Fundamental shifts in airline services have pressured airports to adopt new strategies in order to survive and thrive. Already we are seeing the first signs of a new kind of airport that will replace the dated facilities operating in most cities.

For decades, airline operations were a model of stability. What caused the industry to turn topsy-turvy? One major force was the appearance of a new breed of low-cost carriers, such as Southwest Airlines. Their innovative way of doing business, coupled with the advent of smaller-capacity regional jets, made airports hustle to accommodate the increased volume of passengers and rapid turnaround of planes.

More recently—following 9/11—even bigger changes took place when airports were forced to adopt dramatic new security protocols. Then, after airlines rode out the bankruptcies and restructurings of 2005-2007, fuel prices skyrocketed in 2008 and demand for air travel plummeted. All this uncertainty has led airports to re-examine how they work with airlines.

These industry trends put new pressures on airport infrastructure. Low-cost carriers, for example, demand changes to aprons and taxi lanes to accommodate their fleets. The shift to Internet check-in means airports should provide more places for bag drops and electronic check-in.


At the same time, the legacy carriers are cutting back on regional jet service and shifting aircraft to more profitable domestic and international routes, which is forcing airports to look for ways to turn unused domestic gates into “international swing gates.” Further, airports have been forced to develop or expand customs and border facilities.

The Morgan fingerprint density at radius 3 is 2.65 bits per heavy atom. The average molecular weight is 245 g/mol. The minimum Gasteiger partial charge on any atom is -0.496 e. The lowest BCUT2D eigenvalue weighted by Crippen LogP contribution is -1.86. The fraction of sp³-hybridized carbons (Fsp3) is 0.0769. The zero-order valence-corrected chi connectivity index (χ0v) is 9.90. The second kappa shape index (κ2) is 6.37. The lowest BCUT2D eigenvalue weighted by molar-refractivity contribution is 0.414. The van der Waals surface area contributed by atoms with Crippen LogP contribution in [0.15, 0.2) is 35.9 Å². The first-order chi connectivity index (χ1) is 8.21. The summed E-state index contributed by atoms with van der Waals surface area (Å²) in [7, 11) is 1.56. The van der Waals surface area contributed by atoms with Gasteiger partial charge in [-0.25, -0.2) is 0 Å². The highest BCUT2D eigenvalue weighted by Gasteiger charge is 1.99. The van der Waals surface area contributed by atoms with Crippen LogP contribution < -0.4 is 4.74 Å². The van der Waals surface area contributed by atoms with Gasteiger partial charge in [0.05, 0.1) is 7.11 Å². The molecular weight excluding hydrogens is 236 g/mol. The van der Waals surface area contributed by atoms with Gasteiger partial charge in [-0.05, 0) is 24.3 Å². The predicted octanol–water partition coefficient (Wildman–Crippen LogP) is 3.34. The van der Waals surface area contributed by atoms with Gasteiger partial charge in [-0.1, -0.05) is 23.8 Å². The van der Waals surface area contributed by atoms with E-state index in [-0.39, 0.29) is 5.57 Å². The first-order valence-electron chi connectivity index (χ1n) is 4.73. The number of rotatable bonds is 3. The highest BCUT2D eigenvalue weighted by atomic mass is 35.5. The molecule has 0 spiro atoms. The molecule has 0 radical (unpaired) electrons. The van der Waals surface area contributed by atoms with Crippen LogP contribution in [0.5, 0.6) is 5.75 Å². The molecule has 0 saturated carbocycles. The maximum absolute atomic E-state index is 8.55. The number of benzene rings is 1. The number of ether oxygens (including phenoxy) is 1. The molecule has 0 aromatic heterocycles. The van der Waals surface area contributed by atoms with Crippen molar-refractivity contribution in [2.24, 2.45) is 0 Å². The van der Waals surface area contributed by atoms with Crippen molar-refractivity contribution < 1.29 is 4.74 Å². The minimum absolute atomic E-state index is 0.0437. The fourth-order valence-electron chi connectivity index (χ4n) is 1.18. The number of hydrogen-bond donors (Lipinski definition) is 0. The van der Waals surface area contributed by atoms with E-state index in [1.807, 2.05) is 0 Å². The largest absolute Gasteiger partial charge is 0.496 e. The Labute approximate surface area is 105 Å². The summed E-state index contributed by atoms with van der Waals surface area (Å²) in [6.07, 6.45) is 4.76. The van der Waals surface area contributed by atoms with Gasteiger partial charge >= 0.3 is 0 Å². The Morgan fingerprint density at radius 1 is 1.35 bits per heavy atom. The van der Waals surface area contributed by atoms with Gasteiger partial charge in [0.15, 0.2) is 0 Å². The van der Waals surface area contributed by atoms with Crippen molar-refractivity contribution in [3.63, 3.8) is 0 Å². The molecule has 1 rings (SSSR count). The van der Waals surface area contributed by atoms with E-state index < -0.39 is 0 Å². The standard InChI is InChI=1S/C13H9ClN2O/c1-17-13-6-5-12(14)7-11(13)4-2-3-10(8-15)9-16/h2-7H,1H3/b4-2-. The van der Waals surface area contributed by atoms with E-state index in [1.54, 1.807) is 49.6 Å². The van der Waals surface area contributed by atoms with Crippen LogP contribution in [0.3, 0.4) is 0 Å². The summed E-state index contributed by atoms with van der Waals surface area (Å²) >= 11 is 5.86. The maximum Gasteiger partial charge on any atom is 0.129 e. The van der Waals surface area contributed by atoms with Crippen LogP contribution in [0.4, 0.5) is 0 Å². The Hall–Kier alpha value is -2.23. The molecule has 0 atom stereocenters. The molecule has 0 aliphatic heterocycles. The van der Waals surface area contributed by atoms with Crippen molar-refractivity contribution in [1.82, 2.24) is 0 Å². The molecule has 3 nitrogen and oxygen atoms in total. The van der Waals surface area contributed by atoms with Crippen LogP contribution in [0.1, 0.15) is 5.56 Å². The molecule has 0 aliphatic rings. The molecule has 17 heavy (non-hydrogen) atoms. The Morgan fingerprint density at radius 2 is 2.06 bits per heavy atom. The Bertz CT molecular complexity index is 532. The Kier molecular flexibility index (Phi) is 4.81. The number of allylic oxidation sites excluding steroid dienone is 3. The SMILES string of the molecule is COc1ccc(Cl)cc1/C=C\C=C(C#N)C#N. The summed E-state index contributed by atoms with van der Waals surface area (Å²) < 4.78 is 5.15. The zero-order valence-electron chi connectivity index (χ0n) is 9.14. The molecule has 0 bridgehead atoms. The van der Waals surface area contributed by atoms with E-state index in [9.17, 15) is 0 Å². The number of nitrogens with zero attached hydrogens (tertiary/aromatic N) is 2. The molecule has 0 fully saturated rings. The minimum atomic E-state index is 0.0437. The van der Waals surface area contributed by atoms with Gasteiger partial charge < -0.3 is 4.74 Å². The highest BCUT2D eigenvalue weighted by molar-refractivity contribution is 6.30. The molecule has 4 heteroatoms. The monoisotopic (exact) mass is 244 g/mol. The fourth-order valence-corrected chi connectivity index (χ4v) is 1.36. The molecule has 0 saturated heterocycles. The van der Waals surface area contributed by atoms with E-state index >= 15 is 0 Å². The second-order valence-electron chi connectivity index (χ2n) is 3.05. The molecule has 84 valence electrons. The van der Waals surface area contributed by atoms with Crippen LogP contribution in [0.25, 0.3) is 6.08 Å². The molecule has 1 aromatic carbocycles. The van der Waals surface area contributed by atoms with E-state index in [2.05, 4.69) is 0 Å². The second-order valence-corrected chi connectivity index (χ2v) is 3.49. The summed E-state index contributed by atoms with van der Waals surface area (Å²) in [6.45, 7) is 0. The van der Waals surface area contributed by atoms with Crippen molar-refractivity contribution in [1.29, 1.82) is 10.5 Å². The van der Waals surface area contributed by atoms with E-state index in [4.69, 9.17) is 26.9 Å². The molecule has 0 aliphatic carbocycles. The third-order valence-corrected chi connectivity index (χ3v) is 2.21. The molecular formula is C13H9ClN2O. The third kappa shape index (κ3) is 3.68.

Funding these capital improvements is a critical problem for airports. To tap potential revenue sources, they are moving away from long-term, exclusive leases with airlines to a compensatory funding model—a pay-as-you-go approach in which airlines pay for what they use when they use it. While this arrangement is financially riskier for airports, it gives them greater control of their facilities.

In this risk-laden business environment, airports are hungry to reduce uncertainty. For many, the best solution is to adopt a so-called common-use business model. In this scenario, the airport owns its gates, loading bridges, ticketing hall and baggage-claim facility and assigns usage to carriers as needed. A fully common-use terminal allows for a much smaller ticketing hall and fewer gates and baggage-claim facilities, producing smaller terminals with lower construction costs. By paying less money for a terminal with greater flexibility, airport executives can use their fixed assets more efficiently.

Technology is speeding the transition to common-use airports as well as driving the look and feel of the next generation of terminals. With broader acceptance of e-ticketing, the ticketing hall as we know it today may disappear altogether.

Under the common-use business model, cost-effective, highly flexible airports will replace the less nimble, airline-centric model of the past. Airports will look and operate differently as they are reconfigured from airline fortresses to passenger-focused service centers. The aim is easier access, speedier passenger flow through ticketing and security, seamless baggage handling, more and better choices of food and beverages, and amenity-filled waiting areas suited to tech-savvy travelers.

Further, airlines will benefit from paying only for what they need when they need it. Airports­ will take back control of their facilities, gain the ability to manage their assets more efficiently, and provide a higher level of passenger service.

Steinert is a principal of Gensler and leads its aviation practice areas.